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OPINION: Are food systems ‘broken’ – or just out of sync?

by Claudia Sadoff | CGIAR
Friday, 16 October 2020 09:35 GMT

Farmers harvest rice at a field on World Food Day in Bhaktapur, Nepal October 16, 2020. REUTERS/Navesh Chitrakar

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* Any views expressed in this opinion piece are those of the author and not of Thomson Reuters Foundation.

Farmers need help to not just fight hunger but improve nutrition, cut climate change, safeguard biodiversity and reduce poverty

Claudia Sadoff is managing director for research delivery and impact at CGIAR System Organization.

It may be true that COVID-19 has exposed weaknesses in our global food systems that have forced agriculture to adapt and reprioritize once again. But it is overly simplistic to declare the food system “broken”, as has become a popular refrain

Such a narrative fails to recognize how our world and its needs from this system are continually changing – and growing. 

Back in the 1960s, when the world was facing a rising hunger problem, the agriculture sector stepped up to the challenge. With extensive new crop breeding programs, along with investments in irrigation and agricultural management practices that boosted productivity, agricultural innovation is estimated to have saved more than a billion lives.

Today, the challenges facing farmers, distributors, researchers, and policymakers are infinitely more complex. The agricultural sector is being tasked to take on its share of responsibility to tackle climate change and situate itself much more positively in the broader land and water ecosystems within which farming takes place, all while feeding a population that has doubled over the past half century.

Our food systems are not broken; they are out of sync with what we need from them now. What is needed is a radical realignment of our efforts to make certain that we are progressing not only towards ending hunger, but providing better nutrition, mitigating climate change, promoting inclusion, safeguarding biodiversity, and reducing poverty. With these goals in mind, agriculture can once more rise to the occasion.

Just as science is coming to the fore to develop a vaccine and help manage the COVID-19 pandemic, innovation and science is the way forward to make our food systems fit for purpose once again.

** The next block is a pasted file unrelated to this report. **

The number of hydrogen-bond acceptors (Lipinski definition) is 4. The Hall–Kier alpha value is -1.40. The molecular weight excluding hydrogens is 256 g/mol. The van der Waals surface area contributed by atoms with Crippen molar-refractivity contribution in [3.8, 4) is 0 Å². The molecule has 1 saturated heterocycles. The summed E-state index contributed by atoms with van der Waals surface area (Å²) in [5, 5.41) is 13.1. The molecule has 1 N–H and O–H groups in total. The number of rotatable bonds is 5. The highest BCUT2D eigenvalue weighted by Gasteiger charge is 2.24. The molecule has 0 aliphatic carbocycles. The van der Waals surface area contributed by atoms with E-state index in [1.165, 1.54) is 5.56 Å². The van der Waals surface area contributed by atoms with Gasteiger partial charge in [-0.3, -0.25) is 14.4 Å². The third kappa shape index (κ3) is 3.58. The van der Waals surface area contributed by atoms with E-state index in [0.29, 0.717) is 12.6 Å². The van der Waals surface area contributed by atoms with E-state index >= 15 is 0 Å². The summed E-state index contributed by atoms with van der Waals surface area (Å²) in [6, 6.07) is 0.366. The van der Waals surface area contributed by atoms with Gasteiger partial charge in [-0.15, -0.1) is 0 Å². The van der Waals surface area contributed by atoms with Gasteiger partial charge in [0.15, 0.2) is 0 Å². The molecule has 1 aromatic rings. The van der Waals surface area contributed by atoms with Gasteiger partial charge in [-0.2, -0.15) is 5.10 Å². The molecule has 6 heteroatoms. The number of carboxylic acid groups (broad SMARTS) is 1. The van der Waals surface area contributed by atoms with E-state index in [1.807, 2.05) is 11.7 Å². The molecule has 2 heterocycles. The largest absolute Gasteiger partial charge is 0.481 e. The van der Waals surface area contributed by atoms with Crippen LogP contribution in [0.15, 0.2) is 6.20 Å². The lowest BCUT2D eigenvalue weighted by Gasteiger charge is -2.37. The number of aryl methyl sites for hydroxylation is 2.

To do this, we need a systematic approach to innovation. In particular, there are three areas that deserve dedicated policies, more funding, and additional research to bring our food systems back into sync.

First, we need to go back to the building blocks of life and bring to bear the promise of genomics. A clear indication of the way in which global food systems are off track is declining crop diversity caused by a reliance on staple crops and monoculture, and the degradation of natural environments.

With more research funding and political support, food systems can benefit from advances in genomics for improved breeding and diversity.

At CGIAR, for example, researchers are attempting to realign our food systems with planetary boundaries by developing new genetic plant varieties of cacao that are more resistant to climate threats. This is crucial to the cacao-based economy, including the nearly six million smallholder farmers, who produce up to 95 per cent of the world’s cacao. 

Second, the agricultural sector needs support to adopt and embed principles of agroecology. Food production cannot escape its responsibilities to, and reliance on, natural resources, and so food systems need to be more closely aligned with the ecological context in which agriculture takes place.

One of CGIAR’s projects, which spans across Africa, Asia, and Latin America, is establishing climate-smart villages to test innovative agricultural practices that help farmers increase their production, while limiting their impact on the environment. As reliable evidence is generated, successful solutions can be scaled-up or adapted to other contexts.

Finally, the agriculture sector must take a birds-eye view of food, land, and water systems to develop solutions that balance human needs with planetary resources.

The COVID-19 pandemic has made it clear that disrupting ecosystems in a deeply interconnected world can have disastrous consequences.

To that end, the CGIAR Research Program on Water, Land and Ecosystems is conducting research to demonstrate how science and innovation can contribute to sustainable agriculture that can simultaneously feed more people. 

These linked areas should underpin agricultural research for development, both by the newly reformed CGIAR, the world’s largest publicly funded agricultural network, and partners that share our common goal.

We can take confidence from recognizing that the agriculture sector has a proven capacity to evolve dynamically and to adopt innovations to tackle global challenges. It managed to stave off famine 60 years ago. And today, working collaboratively, it has the potential to help bring the world back from the brink of the climate emergency in a way that leaves no one behind.